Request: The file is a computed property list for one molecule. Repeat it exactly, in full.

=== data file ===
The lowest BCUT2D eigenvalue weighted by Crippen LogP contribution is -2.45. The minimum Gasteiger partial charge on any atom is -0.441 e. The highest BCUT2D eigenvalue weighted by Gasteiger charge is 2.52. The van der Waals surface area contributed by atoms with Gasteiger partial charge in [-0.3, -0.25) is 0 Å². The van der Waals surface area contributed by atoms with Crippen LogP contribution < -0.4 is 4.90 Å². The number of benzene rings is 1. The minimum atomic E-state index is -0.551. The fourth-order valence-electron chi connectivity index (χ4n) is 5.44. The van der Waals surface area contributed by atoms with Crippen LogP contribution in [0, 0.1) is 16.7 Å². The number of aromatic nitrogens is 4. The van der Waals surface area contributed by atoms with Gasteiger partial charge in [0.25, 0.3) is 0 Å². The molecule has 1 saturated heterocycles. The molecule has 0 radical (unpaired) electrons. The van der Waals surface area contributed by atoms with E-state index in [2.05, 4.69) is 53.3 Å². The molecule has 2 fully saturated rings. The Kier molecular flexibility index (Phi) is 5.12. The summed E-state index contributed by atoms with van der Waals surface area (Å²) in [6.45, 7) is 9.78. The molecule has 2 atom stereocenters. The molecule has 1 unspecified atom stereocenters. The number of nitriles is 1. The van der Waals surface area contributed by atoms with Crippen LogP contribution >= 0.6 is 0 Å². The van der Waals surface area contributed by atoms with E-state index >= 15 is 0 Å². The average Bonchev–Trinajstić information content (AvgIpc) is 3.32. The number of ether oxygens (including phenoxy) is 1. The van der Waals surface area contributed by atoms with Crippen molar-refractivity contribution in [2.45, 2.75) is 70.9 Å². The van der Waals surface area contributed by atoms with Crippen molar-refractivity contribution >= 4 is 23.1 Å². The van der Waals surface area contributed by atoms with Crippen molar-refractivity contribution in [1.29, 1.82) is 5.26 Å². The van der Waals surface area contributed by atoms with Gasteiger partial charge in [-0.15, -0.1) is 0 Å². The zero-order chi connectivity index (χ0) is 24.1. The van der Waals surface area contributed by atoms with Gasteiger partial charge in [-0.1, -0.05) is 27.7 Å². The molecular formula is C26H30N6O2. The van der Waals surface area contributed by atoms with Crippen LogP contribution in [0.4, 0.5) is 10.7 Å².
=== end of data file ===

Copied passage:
The lowest BCUT2D eigenvalue weighted by Crippen LogP contribution is -2.45. The minimum Gasteiger partial charge on any atom is -0.441 e. The highest BCUT2D eigenvalue weighted by Gasteiger charge is 2.52. The van der Waals surface area contributed by atoms with Gasteiger partial charge in [-0.3, -0.25) is 0 Å². The van der Waals surface area contributed by atoms with Crippen LogP contribution < -0.4 is 4.90 Å². The number of benzene rings is 1. The minimum atomic E-state index is -0.551. The fourth-order valence-electron chi connectivity index (χ4n) is 5.44. The van der Waals surface area contributed by atoms with Crippen LogP contribution in [0, 0.1) is 16.7 Å². The number of aromatic nitrogens is 4. The van der Waals surface area contributed by atoms with Gasteiger partial charge in [0.25, 0.3) is 0 Å². The molecule has 1 saturated heterocycles. The molecule has 0 radical (unpaired) electrons. The van der Waals surface area contributed by atoms with E-state index in [2.05, 4.69) is 53.3 Å². The molecule has 2 fully saturated rings. The Kier molecular flexibility index (Phi) is 5.12. The summed E-state index contributed by atoms with van der Waals surface area (Å²) in [6.45, 7) is 9.78. The molecule has 2 atom stereocenters. The molecule has 1 unspecified atom stereocenters. The number of nitriles is 1. The van der Waals surface area contributed by atoms with Crippen LogP contribution >= 0.6 is 0 Å². The van der Waals surface area contributed by atoms with E-state index >= 15 is 0 Å². The average Bonchev–Trinajstić information content (AvgIpc) is 3.32. The number of ether oxygens (including phenoxy) is 1. The van der Waals surface area contributed by atoms with Crippen molar-refractivity contribution in [2.45, 2.75) is 70.9 Å². The van der Waals surface area contributed by atoms with Crippen molar-refractivity contribution >= 4 is 23.1 Å². The van der Waals surface area contributed by atoms with Crippen molar-refractivity contribution in [1.29, 1.82) is 5.26 Å². The van der Waals surface area contributed by atoms with Gasteiger partial charge in [-0.15, -0.1) is 0 Å². The zero-order chi connectivity index (χ0) is 24.1. The van der Waals surface area contributed by atoms with Gasteiger partial charge in [-0.1, -0.05) is 27.7 Å². The molecular formula is C26H30N6O2. The van der Waals surface area contributed by atoms with Crippen LogP contribution in [0.4, 0.5) is 10.7 Å².